André Kertész, ‘Fishermen Behind Notre Dame, Paris’, 1925, Phillips

Signature: Signed twice, dated in pencil, '307 E. 44th St., New York, Murray Hill' copyright credit stamp (address crossed out in pencil) and various printer's notations in pencil on the verso.

Borhan, André Kertész: His Life and Work, p. 98
Éditions D’Histoire et D’Art, Paris Vu Par André Kertész, frontispiece
Kertész, J’aime Paris: Photographs Since the Twenties, p. 14
National Gallery of Art, André Kertész, fig. 23
Quasha, Paris in the Twenties and Thirties, p. 2
Thames & Hudson, André Kertész: Of Paris and New York, p. 130

Allan Frumkin Gallery, Chicago
Private Collection, New York
Phillips de Pury & Company, New York, The Face of Modernism: A Private West Coast Collection, 4 April 2012, lot 2

About André Kertész

An important influence on photography both as journalism and as art, André Kertész is known for the visual lyricism and humanism that characterized his practice. A Hungarian-born Frenchman, Kertész moved to New York in 1936, having spent 1925-1936 in Paris at the centre of the émigré art world, where he photographed fellow artists such as Brassaï, Piet Mondrian, Marc Chagall, Alexander Calder, and Constantin Brancusi. It was not until 1964 that his work gained recognition in the U.S., when he was given a one-man show at the Museum of Modern Art. Today he is best known for his series of Polaroid studies of Washington Square Park, as well as his distorted nudes of the 1930s, which take the radical angles and manipulation of light and shadow of his street scenes and apply them to the human body to obtain a similar de-familiarizing effect. “The moment always dictates in my work,” Kertész once said. “Everybody can look, but they don't necessarily see ... I see a situation and I know that it's right.”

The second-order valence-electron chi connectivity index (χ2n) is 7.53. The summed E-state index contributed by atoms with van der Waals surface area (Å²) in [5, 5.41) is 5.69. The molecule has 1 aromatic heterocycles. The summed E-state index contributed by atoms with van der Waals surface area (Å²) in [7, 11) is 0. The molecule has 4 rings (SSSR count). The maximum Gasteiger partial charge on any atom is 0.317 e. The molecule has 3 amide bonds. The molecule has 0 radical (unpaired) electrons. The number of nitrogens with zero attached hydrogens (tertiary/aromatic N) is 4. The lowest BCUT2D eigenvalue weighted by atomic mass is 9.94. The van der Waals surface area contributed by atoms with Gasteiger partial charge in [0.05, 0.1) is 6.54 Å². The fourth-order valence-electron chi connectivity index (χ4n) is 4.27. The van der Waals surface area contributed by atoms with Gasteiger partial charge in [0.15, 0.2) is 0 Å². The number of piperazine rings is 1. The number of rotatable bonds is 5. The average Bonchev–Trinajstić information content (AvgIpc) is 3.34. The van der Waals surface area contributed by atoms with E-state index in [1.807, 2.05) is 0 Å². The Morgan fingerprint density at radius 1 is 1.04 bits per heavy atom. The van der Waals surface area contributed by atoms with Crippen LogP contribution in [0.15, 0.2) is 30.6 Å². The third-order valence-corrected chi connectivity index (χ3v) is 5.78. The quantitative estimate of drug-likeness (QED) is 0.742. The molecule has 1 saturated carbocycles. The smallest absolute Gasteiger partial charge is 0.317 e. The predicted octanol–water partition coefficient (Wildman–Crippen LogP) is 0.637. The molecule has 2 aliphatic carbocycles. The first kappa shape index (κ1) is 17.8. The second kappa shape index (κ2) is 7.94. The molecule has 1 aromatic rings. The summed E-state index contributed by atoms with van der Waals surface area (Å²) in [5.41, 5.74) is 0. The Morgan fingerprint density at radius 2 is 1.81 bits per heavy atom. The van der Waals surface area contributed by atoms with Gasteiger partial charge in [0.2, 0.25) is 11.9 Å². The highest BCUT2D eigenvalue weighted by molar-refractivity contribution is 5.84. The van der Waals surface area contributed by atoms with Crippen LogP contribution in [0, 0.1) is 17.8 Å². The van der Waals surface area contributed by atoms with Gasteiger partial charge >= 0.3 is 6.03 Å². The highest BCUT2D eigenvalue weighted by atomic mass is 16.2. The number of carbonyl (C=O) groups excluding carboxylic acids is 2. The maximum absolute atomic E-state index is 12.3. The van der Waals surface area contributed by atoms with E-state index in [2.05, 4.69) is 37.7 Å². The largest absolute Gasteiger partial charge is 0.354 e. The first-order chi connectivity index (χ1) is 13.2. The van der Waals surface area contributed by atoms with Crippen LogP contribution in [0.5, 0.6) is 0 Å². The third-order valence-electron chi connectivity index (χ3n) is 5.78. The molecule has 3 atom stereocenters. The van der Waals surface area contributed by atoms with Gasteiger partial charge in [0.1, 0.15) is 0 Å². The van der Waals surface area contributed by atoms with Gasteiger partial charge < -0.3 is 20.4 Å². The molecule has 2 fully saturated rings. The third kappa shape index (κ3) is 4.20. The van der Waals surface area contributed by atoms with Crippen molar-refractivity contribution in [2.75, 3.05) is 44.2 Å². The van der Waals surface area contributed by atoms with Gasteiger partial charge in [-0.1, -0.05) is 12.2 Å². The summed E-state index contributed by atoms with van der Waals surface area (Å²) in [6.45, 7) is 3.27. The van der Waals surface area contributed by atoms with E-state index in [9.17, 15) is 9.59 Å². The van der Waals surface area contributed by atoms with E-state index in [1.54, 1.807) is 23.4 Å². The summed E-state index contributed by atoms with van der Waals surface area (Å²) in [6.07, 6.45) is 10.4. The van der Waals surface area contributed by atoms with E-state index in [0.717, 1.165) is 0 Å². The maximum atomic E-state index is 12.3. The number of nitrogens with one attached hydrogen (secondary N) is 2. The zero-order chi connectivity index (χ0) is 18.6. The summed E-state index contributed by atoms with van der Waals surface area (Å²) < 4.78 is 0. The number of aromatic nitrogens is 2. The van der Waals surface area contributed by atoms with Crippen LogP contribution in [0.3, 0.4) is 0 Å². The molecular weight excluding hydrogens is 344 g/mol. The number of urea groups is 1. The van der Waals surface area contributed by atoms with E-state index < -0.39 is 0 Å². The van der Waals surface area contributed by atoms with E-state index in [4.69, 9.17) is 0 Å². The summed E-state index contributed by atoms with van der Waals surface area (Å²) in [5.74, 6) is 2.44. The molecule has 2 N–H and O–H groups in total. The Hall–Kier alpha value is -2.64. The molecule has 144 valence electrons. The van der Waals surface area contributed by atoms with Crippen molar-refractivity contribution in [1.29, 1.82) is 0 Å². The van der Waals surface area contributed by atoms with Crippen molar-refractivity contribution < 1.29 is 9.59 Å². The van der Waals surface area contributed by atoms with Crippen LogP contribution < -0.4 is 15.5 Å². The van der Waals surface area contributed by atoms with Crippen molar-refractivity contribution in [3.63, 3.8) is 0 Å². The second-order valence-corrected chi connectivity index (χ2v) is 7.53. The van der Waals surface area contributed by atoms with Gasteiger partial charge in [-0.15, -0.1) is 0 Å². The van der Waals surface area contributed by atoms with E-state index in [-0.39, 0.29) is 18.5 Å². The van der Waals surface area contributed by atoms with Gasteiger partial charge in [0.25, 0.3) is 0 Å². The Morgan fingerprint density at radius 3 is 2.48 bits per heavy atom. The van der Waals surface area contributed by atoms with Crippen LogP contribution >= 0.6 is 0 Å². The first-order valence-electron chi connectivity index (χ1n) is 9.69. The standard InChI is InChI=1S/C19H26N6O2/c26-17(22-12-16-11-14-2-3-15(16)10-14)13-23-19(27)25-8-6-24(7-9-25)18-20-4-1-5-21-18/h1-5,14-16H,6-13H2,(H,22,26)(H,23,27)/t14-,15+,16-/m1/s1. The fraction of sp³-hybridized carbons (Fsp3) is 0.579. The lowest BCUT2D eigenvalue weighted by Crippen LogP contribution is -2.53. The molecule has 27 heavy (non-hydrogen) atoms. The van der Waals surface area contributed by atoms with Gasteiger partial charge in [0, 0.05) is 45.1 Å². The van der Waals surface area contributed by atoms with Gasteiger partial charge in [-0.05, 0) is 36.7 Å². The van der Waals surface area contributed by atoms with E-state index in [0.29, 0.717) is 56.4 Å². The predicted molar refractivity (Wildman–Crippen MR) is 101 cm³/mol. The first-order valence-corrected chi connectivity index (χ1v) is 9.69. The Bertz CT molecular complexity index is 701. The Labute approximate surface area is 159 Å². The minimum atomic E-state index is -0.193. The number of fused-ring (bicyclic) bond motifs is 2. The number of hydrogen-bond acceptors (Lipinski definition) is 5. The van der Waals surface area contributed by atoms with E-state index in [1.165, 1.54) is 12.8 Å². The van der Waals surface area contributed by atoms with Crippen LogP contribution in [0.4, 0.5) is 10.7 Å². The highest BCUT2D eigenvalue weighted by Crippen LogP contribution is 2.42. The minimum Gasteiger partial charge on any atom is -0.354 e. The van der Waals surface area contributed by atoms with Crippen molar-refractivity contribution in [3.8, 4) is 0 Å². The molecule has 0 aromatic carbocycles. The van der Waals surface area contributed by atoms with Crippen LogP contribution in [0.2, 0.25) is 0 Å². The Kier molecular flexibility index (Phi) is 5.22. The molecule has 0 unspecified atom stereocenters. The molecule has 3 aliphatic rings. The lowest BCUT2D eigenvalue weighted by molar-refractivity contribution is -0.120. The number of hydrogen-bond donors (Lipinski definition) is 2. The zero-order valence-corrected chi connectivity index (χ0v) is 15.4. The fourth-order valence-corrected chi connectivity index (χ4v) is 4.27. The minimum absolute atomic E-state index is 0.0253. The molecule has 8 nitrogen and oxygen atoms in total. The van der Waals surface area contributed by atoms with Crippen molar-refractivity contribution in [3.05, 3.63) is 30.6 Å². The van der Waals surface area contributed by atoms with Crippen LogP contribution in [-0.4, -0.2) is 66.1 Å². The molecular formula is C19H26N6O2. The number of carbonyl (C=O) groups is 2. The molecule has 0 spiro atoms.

Hungarian, 1894-1985, Budapest, Hungary, based in New York, New York

Solo Shows

André Kertész: Raison d’Etre

Group Shows

San Francisco,
Los Angeles,
New York,
Art Basel 2017 - Folio
David + Goliath
NextLevel Galerie, 
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